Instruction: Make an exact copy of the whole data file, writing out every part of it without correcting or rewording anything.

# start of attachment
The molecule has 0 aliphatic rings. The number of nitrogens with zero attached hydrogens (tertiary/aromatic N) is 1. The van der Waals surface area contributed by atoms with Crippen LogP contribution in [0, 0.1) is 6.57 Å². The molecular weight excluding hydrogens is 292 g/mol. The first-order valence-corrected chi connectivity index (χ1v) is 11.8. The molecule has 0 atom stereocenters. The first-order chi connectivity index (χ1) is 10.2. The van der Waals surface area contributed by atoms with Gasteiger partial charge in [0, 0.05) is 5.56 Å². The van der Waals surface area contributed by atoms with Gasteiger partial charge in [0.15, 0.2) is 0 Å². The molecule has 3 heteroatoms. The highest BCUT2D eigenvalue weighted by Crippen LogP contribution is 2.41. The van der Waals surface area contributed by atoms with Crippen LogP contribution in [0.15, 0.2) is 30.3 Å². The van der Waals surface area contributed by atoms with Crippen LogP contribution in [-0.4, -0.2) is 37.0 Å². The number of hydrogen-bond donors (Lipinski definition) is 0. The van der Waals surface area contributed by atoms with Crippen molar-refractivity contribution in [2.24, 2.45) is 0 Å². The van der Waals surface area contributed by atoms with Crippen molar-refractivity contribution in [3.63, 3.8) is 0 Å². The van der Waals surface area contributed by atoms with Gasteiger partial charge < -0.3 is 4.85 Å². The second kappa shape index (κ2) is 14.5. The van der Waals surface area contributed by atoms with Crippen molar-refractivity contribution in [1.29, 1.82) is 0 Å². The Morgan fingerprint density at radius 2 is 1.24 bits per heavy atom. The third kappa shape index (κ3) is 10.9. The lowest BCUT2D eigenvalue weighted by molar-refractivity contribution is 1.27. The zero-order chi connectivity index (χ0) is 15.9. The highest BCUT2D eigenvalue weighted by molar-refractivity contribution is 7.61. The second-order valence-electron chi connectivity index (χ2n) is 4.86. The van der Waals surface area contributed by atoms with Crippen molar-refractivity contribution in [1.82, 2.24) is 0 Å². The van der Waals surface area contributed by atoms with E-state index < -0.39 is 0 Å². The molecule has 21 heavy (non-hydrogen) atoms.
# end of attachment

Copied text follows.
The molecule has 0 aliphatic rings. The number of nitrogens with zero attached hydrogens (tertiary/aromatic N) is 1. The van der Waals surface area contributed by atoms with Crippen LogP contribution in [0, 0.1) is 6.57 Å². The molecular weight excluding hydrogens is 292 g/mol. The first-order valence-corrected chi connectivity index (χ1v) is 11.8. The molecule has 0 atom stereocenters. The first-order chi connectivity index (χ1) is 10.2. The van der Waals surface area contributed by atoms with Gasteiger partial charge in [0, 0.05) is 5.56 Å². The van der Waals surface area contributed by atoms with Gasteiger partial charge in [0.15, 0.2) is 0 Å². The molecule has 3 heteroatoms. The highest BCUT2D eigenvalue weighted by Crippen LogP contribution is 2.41. The van der Waals surface area contributed by atoms with Crippen LogP contribution in [0.15, 0.2) is 30.3 Å². The van der Waals surface area contributed by atoms with Crippen LogP contribution in [-0.4, -0.2) is 37.0 Å². The number of hydrogen-bond donors (Lipinski definition) is 0. The van der Waals surface area contributed by atoms with Crippen molar-refractivity contribution in [2.24, 2.45) is 0 Å². The van der Waals surface area contributed by atoms with Crippen molar-refractivity contribution in [3.63, 3.8) is 0 Å². The van der Waals surface area contributed by atoms with Gasteiger partial charge < -0.3 is 4.85 Å². The second kappa shape index (κ2) is 14.5. The van der Waals surface area contributed by atoms with Crippen molar-refractivity contribution in [1.29, 1.82) is 0 Å². The Morgan fingerprint density at radius 2 is 1.24 bits per heavy atom. The third kappa shape index (κ3) is 10.9. The lowest BCUT2D eigenvalue weighted by molar-refractivity contribution is 1.27. The zero-order chi connectivity index (χ0) is 15.9. The highest BCUT2D eigenvalue weighted by molar-refractivity contribution is 7.61. The second-order valence-electron chi connectivity index (χ2n) is 4.86. The van der Waals surface area contributed by atoms with Crippen molar-refractivity contribution in [1.82, 2.24) is 0 Å². The van der Waals surface area contributed by atoms with E-state index < -0.39 is 0 Å². The molecule has 21 heavy (non-hydrogen) atoms.